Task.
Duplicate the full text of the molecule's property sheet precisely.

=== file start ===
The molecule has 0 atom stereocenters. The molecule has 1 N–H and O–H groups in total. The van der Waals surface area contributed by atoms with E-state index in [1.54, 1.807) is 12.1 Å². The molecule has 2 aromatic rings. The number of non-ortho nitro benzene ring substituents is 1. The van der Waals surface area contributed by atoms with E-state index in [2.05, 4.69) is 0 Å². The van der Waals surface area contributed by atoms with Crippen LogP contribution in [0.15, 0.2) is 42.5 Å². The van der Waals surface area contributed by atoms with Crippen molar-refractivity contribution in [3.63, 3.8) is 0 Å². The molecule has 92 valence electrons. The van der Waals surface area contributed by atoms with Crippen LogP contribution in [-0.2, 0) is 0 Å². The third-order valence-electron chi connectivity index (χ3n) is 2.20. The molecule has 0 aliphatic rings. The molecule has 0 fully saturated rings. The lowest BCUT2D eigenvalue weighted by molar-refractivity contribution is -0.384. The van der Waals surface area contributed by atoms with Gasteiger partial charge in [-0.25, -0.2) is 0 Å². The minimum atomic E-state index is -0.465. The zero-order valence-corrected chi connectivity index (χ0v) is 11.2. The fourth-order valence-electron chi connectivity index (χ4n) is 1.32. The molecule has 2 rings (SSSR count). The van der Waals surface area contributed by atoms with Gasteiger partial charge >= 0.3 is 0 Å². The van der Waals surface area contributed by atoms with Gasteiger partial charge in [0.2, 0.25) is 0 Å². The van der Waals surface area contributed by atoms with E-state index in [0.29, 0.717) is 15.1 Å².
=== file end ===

The molecule has 0 atom stereocenters. The molecule has 1 N–H and O–H groups in total. The van der Waals surface area contributed by atoms with E-state index in [1.54, 1.807) is 12.1 Å². The molecule has 2 aromatic rings. The number of non-ortho nitro benzene ring substituents is 1. The van der Waals surface area contributed by atoms with E-state index in [2.05, 4.69) is 0 Å². The van der Waals surface area contributed by atoms with Crippen LogP contribution in [0.15, 0.2) is 42.5 Å². The van der Waals surface area contributed by atoms with Crippen molar-refractivity contribution in [3.63, 3.8) is 0 Å². The molecule has 92 valence electrons. The van der Waals surface area contributed by atoms with Crippen LogP contribution in [-0.2, 0) is 0 Å². The third-order valence-electron chi connectivity index (χ3n) is 2.20. The molecule has 0 aliphatic rings. The molecule has 0 fully saturated rings. The lowest BCUT2D eigenvalue weighted by molar-refractivity contribution is -0.384. The van der Waals surface area contributed by atoms with Gasteiger partial charge in [-0.25, -0.2) is 0 Å². The minimum atomic E-state index is -0.465. The zero-order valence-corrected chi connectivity index (χ0v) is 11.2. The fourth-order valence-electron chi connectivity index (χ4n) is 1.32. The molecule has 2 rings (SSSR count). The van der Waals surface area contributed by atoms with Gasteiger partial charge >= 0.3 is 0 Å². The van der Waals surface area contributed by atoms with Gasteiger partial charge in [0.2, 0.25) is 0 Å². The van der Waals surface area contributed by atoms with E-state index in [0.29, 0.717) is 15.1 Å².